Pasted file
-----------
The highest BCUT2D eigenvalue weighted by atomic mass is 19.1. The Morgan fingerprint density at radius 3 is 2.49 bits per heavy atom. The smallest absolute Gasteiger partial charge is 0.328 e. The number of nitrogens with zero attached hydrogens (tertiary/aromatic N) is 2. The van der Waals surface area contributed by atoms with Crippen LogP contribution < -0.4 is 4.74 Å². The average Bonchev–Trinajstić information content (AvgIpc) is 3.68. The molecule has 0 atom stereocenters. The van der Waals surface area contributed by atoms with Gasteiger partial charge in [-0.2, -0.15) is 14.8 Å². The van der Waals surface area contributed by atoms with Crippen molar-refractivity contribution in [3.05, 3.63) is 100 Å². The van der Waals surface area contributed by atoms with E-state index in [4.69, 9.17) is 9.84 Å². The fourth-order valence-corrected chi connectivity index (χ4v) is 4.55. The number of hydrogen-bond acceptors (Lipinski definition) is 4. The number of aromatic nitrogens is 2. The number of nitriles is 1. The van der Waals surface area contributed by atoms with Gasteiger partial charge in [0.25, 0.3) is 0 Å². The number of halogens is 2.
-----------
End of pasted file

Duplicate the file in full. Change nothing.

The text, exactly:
The highest BCUT2D eigenvalue weighted by atomic mass is 19.1. The Morgan fingerprint density at radius 3 is 2.49 bits per heavy atom. The smallest absolute Gasteiger partial charge is 0.328 e. The number of nitrogens with zero attached hydrogens (tertiary/aromatic N) is 2. The van der Waals surface area contributed by atoms with Crippen LogP contribution < -0.4 is 4.74 Å². The average Bonchev–Trinajstić information content (AvgIpc) is 3.68. The molecule has 0 atom stereocenters. The van der Waals surface area contributed by atoms with Gasteiger partial charge in [-0.2, -0.15) is 14.8 Å². The van der Waals surface area contributed by atoms with Crippen molar-refractivity contribution in [3.05, 3.63) is 100 Å². The van der Waals surface area contributed by atoms with E-state index in [4.69, 9.17) is 9.84 Å². The fourth-order valence-corrected chi connectivity index (χ4v) is 4.55. The number of hydrogen-bond acceptors (Lipinski definition) is 4. The number of aromatic nitrogens is 2. The number of nitriles is 1. The van der Waals surface area contributed by atoms with Gasteiger partial charge in [0.25, 0.3) is 0 Å². The number of halogens is 2.